Tag Archives: quicksort

Closures in C#: Funcs

Since I’m trying to learn Clojure, and the name of the language is a variant on the term ‘closure’ (with the ‘j’ inserted since it’s based on Java, I assume), it seems appropriate that I should know what, exactly, a closure is. I’ve poked around the web a fair bit, but I couldn’t find a nice, clear (to me, anyway) explanation of what a closure is. I’ve patched together a bit of an understanding from a few places that posted some examples, so I’ll try to produce something that makes sense to me at this point. Hopefully any closure experts who chance on this page will correct me if my understanding is faulty.

Basically, a closure is a function that is created within a program (rather than being hard-coded before the program is compiled), and that contains the functionality and the data that were current when the function was created. In other words, a closure is a function that captures, or closes over, its environment at the time it was created, and preserves that environment throughout its lifetime.

As I haven’t delved deeply enough into Clojure itself yet, I’ll try to illustrate a closure by using some examples from a language with which I am more familiar: C#. Apologies if this isn’t a language that you know, but I had to start somewhere.

C# contains a feature called a delegate. Most C# programmers will be familiar with delegates as things that are used to handle events, but in fact they have many more applications. I’ll give a quick recap on delegates here (I’ll try to put up a more complete post on them soon). A delegate, as its name implies, delegates work to another function or functions. To declare a delegate, we must specify the signature of the type of function that it can deal with.

A typical delegate declaration is something like this:

public delegate int ArithOperation(int num1, int num2);

This declaration is for a delegate with the name ArithOperation and states that this delegate can refer to functions with two int arguments and an int return type. Note that ArithOperation is not the name of a function; it is the name of the delegate, and is a declared data type.

This delegate can be attached to an ordinary function of the required signature. For example, if we had a function:

  public int Plus(int num1, int num2)
  {
    return num1 + num2;
  }
 

we can then initialize the delegate by writing:

ArithOperation arithOp = new ArithOperation(Plus);

Having made this connection, we can then use the delegate by writing something like this:

int sum = arithOp(3, 4);

The arithOp delegate will pass its arguments along to the Plus() function, which will calculate the sum and return it via the delegate, so that sum becomes 7.

Now all of this might look very clumsy, since we could obviously have just called Plus() directly without using the delegate. However, the power of delegates begins to become apparent when we realize that a delegate can be passed as an argument to a function, whereas a raw function name like Plus cannot. Thus the C# delegate provides a way of passing functions around a program just like any other data types.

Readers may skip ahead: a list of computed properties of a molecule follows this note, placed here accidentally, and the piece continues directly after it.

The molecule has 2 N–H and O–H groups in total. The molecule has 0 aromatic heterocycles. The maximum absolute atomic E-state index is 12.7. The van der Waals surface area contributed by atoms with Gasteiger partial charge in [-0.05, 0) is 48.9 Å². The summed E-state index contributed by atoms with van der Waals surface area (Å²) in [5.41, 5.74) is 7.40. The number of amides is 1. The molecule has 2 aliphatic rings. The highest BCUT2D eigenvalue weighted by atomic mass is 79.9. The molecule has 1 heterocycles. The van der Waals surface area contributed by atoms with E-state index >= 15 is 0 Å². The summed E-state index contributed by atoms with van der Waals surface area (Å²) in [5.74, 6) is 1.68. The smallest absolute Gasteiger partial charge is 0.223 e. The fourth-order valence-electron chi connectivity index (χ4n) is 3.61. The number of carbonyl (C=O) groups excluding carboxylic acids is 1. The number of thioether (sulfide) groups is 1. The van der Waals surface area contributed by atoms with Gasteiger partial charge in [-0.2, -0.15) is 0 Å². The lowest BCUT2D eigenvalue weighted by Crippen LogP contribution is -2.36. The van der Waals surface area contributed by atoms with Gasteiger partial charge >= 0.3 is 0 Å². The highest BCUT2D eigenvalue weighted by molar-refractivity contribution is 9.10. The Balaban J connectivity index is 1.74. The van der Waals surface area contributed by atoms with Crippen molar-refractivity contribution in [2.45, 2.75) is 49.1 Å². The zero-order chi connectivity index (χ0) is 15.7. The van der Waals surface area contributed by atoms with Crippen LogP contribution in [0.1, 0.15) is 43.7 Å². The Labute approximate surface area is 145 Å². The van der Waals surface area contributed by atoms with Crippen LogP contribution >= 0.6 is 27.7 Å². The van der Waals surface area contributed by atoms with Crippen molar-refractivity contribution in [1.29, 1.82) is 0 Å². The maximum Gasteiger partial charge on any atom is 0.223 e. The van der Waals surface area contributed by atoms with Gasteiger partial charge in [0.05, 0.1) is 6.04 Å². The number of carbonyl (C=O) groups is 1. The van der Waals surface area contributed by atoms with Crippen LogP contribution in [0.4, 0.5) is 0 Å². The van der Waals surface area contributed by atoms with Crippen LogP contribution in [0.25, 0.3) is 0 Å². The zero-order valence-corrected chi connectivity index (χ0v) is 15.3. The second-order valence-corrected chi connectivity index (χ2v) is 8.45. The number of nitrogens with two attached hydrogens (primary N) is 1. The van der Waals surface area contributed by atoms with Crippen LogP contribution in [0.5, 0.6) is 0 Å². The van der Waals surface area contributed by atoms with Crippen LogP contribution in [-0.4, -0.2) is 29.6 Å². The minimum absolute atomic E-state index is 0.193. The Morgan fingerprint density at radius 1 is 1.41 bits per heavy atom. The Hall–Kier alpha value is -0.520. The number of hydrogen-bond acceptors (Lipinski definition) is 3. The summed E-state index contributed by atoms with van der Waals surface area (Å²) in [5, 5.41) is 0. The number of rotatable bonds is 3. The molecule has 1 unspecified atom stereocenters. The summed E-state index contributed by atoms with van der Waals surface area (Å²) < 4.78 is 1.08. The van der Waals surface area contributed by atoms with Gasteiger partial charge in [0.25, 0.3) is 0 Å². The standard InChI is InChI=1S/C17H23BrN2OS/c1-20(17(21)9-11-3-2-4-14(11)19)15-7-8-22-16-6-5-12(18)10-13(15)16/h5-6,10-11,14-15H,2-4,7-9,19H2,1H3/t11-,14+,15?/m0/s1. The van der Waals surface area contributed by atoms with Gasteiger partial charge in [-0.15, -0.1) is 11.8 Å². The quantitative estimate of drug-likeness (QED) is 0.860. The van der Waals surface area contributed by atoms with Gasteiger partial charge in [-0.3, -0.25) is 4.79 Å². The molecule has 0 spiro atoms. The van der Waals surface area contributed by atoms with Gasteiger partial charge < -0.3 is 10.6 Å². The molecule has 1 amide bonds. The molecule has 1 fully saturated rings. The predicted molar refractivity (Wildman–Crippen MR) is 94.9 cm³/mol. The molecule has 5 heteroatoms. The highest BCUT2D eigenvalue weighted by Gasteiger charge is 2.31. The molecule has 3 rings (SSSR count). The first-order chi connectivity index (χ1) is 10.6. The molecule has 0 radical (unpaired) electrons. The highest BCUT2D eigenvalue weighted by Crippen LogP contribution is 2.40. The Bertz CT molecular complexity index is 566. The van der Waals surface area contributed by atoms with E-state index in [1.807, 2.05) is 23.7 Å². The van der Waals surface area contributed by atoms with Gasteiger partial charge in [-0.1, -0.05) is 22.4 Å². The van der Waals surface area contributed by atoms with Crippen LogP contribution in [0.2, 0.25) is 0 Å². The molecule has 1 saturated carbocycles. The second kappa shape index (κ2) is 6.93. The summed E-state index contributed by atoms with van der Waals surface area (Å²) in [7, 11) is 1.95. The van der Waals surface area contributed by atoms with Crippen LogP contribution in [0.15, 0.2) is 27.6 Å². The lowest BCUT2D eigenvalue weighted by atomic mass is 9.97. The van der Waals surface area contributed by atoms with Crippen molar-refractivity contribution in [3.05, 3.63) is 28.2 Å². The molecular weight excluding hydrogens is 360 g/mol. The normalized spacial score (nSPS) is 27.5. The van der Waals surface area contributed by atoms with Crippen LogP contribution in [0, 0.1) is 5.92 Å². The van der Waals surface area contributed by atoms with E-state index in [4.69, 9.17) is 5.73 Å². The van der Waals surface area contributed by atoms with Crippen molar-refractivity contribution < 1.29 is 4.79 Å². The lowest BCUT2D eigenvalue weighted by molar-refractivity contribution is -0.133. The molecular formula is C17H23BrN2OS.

To illustrate this, we need a program that’s a bit more involved. A common operation is that of sorting data, and a popular sorting algorithm is quicksort. Don’t worry if you don’t know the quicksort algorithm; I won’t be looking in detail at how it works here. All you need to realize is that in any sorting algorithm, we must have a way of ordering the data, so we need a meaning for the ‘less than’ operation. Typically, data come in various forms (not always as bare numbers), and a program cannot anticipate all the types of data it may be required to sort. Thus the ability to define a ‘lessThan’ function on the fly to cope with some new data type that we wish to sort would be quite useful.

First, we’ll give the code for the quicksort algorithm (again, you don’t need to work through the whole thing to follow what I’m going to say):

  public class Quicksort<T>
  {
    public static List<T> Sort(List<T> data, int left, int right, Func<T, T, bool> lessThan)
    {
      int i = left;
      int j = right;
      int pivotValue = (left + right) / 2;
      T x = data[pivotValue];
      T w;
      while (i <= j)
      {
        while (lessThan(data[i], x))
        {
          i++;
        }
        while (lessThan(x, data[j]))
        {
          j--;
        }
        if (i <= j)
        {
          w = data[i];
          data[i++] = data[j];
          data[j--] = w;
        }
      }
      if (left < j)
      {
        Sort(data, left, j, lessThan);
      }
      if (i < right)
      {
        Sort(data, i, right, lessThan);
      }
      return data;
    }
  }

This code uses C#’s generic data types to allow it to sort any type of data. On line 1, the Quicksort class takes a generic data type T, which is the type of data we want to sort. There is only one method in this class, which performs the quicksort algorithm. Line 3 begins the Sort function, which takes a List (declared as a generic type, also containing elements of type T), two ints (left and right) which indicate which portion of the list to sort (these would be set to the beginning and end of the list on the first pass), and a curious object called Func<T, T, bool> lessThan. As you might guess from its name, this is the lessThan function that will be used to determine the order of two data elements in the list.